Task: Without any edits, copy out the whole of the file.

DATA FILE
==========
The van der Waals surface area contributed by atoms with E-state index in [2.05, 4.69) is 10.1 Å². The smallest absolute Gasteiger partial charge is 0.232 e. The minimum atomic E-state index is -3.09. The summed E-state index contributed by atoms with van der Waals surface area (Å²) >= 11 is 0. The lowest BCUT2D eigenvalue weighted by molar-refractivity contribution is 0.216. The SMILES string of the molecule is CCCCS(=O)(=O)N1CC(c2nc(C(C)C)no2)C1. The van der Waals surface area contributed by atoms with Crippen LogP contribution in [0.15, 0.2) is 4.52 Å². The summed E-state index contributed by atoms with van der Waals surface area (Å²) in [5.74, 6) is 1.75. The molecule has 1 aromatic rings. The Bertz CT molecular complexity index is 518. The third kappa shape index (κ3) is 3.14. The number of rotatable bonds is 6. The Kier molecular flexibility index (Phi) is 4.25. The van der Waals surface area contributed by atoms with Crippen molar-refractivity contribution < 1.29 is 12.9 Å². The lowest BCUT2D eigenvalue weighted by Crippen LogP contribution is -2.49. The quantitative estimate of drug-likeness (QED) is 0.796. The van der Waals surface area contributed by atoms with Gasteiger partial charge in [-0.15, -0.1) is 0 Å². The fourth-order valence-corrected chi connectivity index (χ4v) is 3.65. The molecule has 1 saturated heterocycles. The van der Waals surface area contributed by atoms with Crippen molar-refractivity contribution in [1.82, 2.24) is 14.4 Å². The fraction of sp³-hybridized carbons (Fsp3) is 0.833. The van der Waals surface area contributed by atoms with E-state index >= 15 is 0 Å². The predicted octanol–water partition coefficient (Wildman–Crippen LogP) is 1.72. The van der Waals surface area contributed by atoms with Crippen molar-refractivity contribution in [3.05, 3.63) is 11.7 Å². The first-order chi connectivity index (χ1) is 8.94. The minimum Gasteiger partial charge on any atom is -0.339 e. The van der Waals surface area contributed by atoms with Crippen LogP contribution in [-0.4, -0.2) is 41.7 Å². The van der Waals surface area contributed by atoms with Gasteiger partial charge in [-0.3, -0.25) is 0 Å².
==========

The van der Waals surface area contributed by atoms with E-state index in [2.05, 4.69) is 10.1 Å². The smallest absolute Gasteiger partial charge is 0.232 e. The minimum atomic E-state index is -3.09. The summed E-state index contributed by atoms with van der Waals surface area (Å²) >= 11 is 0. The lowest BCUT2D eigenvalue weighted by molar-refractivity contribution is 0.216. The SMILES string of the molecule is CCCCS(=O)(=O)N1CC(c2nc(C(C)C)no2)C1. The van der Waals surface area contributed by atoms with Crippen LogP contribution in [0.15, 0.2) is 4.52 Å². The summed E-state index contributed by atoms with van der Waals surface area (Å²) in [5.74, 6) is 1.75. The molecule has 1 aromatic rings. The Bertz CT molecular complexity index is 518. The third kappa shape index (κ3) is 3.14. The number of rotatable bonds is 6. The Kier molecular flexibility index (Phi) is 4.25. The van der Waals surface area contributed by atoms with Crippen molar-refractivity contribution < 1.29 is 12.9 Å². The lowest BCUT2D eigenvalue weighted by Crippen LogP contribution is -2.49. The quantitative estimate of drug-likeness (QED) is 0.796. The van der Waals surface area contributed by atoms with Gasteiger partial charge in [-0.15, -0.1) is 0 Å². The fourth-order valence-corrected chi connectivity index (χ4v) is 3.65. The molecule has 1 saturated heterocycles. The van der Waals surface area contributed by atoms with Crippen molar-refractivity contribution in [1.82, 2.24) is 14.4 Å². The fraction of sp³-hybridized carbons (Fsp3) is 0.833. The van der Waals surface area contributed by atoms with E-state index >= 15 is 0 Å². The predicted octanol–water partition coefficient (Wildman–Crippen LogP) is 1.72. The van der Waals surface area contributed by atoms with Crippen molar-refractivity contribution in [3.05, 3.63) is 11.7 Å². The first-order chi connectivity index (χ1) is 8.94. The minimum Gasteiger partial charge on any atom is -0.339 e. The van der Waals surface area contributed by atoms with Crippen LogP contribution in [-0.4, -0.2) is 41.7 Å². The van der Waals surface area contributed by atoms with Gasteiger partial charge in [-0.3, -0.25) is 0 Å².